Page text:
The views expressed in our content reflect individual perspectives and do not represent the official views of the Baha'i Faith.
I give a lot of talks about the Baha'i Faith to groups of people in my area, focusing on principles such as gender equality, race unity, the elimination of prejudice, and peacemaking. Inevitably, someone asks “Sounds wonderful, but what exactly are Baha’is doing to put these principles into action?”A worldwide faith community with members in every region across the globe, the Baha’i Faith works at an international level to promote justice, equality, and human rights. For example, the Baha’i International Community functions as a non-governmental organization (NGO) with an office at the United Nations in New York. Representatives of the Faith advocate for efforts to ratify United Nations human rights treaties, including conventions on genocide, torture, racial discrimination and the rights of women and children. Baha’i-inspired nonprofit organizations also strive to put Baha’i ideals into action. For example, Full-Circle Learning (FCL), a global educational organization, helps young people in Africa, Asia, Latin America, the South Pacific and the US to become skilled humanitarians. FCL schools around the world integrate, develop and apply students' virtues, scholarly capacities, artistic talents, and peacemaking skills, in projects that benefit the well-being of humanity and contribute to local community transformation. For example, an African fourth grade class studied the habit of farsightedness, as well as the science of electricity. They approached the mayor to offer their help in bringing electricity to their village, inspiring him to make this his goal. This project-based approach to education encourages students and teachers to become agents of change and servants to the global human family. Another Baha’i-inspired organization, the Tahirih Justice Center (TJC) in Virginia, provides legal support for women seeking refuge from gender-based persecution. The case of Fauziya Kassindja from Togo, West Africa, (documented in her book Do They Hear You When You Cry), began when she fled an arranged marriage and ritual circumcision, only to end up in a US prison. With the help of Layli Muro-Miller, a Baha’i law student who founded TJC, and Karen Musalo, acting director of the American University International Human Rights Clinic, Fauziya Kassindja was granted asylum in 1996 by a landmark court decision. Baha’is care about the rights of religious minorities of all faiths, but we have a special responsibility to advocate for our co-religionists in Iran and other Muslim countries, who face persecution, imprisonment, human rights violations, and in so many cases death for their beliefs. Following the 1979 Islamic Revolution in Iran, for example, fundamentalist Iranian authorities renewed historic efforts to destroy the country’s Baha’i community -- since then a total of 221 Iranian Baha’is have been executed, “disappeared” or killed for their beliefs. Thousands more have been wrongfully imprisoned, fired from government posts, barred from pursuing higher education, or had personal property confiscated or destroyed. Baha’i institutions and individuals have been successful, however, in bringing these abuses to the attention of sympathetic organizations such as Amnesty International, as well as governments of countries that value religious freedom. Many Baha’i activities occur in cooperation with other faith groups because, from the Baha’i point of view, fellowship and cooperation with other faith groups actually represents a sacred obligation. For instance, the Baha’is worked closely with B’nai B'rith Women and the Lutheran Office for Governmental Affairs for the ratification of the UN Convention on the Elimination of all Forms of Prejudice against Women (CEDAW). We also participate in interfaith organizations all around the world. In Southern California (where I live), Baha’is work with numerous interfaith boards on service projects, inter-religious celebrations, youth-oriented programs, and efforts to promote spirituality, public service and mutual understanding. One of my favorite projects is SoulPancake, a book, website, and online community that encourages spiritual and artistic expression and dialogue while also serving groups such as the homeless. At the local level, through Baha’i neighborhood children’s and junior youth classes that emphasize and model social service, we strive to raise up a prejudice-free generation devoted to improving conditions for all people. Through our spiritual education classes for adults, we encourage an ethic of service in those who thirst for meaning in their lives. Through our regular devotional meetings that promote prayerful communion with God and respect for the teachings of all religions, we reinforce spiritual values and promote service in our own lives and the lives of others. The Baha’i Scriptures ask us all to work for justice and equality, with unity as the ultimate goal. As Baha’u’llah says:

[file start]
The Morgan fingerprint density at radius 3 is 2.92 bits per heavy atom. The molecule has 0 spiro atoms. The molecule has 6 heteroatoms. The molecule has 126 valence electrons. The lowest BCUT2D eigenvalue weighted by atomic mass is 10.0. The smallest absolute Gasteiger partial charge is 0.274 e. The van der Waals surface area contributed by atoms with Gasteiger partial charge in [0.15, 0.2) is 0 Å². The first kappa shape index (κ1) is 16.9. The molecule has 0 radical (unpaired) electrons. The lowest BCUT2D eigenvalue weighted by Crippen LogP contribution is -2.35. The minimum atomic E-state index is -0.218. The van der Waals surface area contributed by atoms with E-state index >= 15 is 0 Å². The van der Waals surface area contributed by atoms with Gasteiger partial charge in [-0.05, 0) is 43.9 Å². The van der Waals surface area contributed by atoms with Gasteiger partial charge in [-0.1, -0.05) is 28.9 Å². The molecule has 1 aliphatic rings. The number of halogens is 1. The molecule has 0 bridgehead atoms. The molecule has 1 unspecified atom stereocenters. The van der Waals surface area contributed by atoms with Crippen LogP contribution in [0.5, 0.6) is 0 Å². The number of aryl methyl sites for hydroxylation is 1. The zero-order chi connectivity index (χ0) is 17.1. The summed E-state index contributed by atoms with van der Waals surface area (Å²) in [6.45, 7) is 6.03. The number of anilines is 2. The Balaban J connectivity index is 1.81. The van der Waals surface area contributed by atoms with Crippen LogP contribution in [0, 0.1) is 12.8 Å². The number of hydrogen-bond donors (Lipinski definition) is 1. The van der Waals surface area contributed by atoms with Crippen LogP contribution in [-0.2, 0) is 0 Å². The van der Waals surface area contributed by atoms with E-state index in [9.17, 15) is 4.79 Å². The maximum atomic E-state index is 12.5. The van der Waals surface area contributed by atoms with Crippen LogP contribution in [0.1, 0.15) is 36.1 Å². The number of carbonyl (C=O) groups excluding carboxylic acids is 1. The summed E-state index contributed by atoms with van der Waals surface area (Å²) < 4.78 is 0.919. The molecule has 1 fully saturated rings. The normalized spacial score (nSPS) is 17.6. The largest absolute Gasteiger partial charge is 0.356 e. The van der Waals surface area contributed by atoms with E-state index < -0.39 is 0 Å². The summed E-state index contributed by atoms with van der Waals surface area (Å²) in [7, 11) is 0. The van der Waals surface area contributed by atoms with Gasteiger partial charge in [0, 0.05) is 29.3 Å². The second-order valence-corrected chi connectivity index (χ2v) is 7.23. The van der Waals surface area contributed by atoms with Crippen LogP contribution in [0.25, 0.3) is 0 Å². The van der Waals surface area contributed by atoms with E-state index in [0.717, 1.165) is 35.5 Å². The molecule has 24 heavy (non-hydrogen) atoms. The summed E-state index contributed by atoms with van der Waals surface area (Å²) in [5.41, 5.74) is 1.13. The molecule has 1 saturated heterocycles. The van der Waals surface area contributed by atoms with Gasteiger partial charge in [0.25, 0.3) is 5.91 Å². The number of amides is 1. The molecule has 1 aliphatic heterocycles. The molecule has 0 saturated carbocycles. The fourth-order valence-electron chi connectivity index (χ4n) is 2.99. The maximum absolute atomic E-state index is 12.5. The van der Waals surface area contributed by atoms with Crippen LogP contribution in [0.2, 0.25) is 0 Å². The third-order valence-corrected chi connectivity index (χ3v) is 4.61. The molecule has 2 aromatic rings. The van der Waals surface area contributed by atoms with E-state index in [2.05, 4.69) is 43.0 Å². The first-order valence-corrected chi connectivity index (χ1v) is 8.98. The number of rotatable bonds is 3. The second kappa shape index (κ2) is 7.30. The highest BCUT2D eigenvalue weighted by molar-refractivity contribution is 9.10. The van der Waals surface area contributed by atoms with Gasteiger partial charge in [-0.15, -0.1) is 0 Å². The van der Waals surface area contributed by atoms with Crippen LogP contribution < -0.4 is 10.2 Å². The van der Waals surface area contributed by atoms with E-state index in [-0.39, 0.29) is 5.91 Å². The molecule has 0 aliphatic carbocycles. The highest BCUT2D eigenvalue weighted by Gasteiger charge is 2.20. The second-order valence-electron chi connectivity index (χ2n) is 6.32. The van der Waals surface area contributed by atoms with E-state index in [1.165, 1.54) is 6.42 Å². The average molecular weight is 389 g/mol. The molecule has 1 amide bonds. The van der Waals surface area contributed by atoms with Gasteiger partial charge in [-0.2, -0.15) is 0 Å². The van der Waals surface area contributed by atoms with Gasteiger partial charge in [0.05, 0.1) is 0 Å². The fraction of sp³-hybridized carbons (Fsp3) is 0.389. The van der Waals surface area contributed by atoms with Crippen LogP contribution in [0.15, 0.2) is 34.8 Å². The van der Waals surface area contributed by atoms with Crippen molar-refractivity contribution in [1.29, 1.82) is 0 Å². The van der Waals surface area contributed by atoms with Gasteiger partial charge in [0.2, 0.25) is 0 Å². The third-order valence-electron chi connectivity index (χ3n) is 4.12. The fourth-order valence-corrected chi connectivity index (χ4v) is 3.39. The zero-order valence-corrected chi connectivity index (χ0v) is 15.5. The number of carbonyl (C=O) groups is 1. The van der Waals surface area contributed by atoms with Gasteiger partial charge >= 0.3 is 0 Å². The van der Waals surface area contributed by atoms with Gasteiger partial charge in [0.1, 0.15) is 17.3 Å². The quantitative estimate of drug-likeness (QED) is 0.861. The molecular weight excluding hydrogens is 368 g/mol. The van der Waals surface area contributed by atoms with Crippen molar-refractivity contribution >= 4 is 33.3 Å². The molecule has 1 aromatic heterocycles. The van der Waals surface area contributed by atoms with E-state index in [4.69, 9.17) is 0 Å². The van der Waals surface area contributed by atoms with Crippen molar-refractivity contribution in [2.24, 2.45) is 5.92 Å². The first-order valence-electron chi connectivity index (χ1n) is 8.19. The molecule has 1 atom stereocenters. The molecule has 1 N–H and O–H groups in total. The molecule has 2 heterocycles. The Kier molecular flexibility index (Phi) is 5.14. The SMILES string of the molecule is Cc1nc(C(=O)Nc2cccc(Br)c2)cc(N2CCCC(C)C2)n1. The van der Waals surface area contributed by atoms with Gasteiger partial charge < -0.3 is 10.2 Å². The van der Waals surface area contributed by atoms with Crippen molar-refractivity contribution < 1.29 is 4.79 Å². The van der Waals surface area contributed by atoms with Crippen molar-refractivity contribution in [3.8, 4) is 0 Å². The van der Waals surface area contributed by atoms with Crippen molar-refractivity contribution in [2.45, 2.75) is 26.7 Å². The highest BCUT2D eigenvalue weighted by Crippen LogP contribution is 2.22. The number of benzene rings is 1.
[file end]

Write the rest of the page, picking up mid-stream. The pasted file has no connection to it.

The purpose of justice is the appearance of unity among men. - Tablets of Baha'u'llah, pp. 66-67.The Baha’i Faith has generated a global effort to make the world anew and unify humanity. We always seek allies and partners in these efforts -- and we hope that like-minded people will join us in this sacred, altruistic and humanitarian work.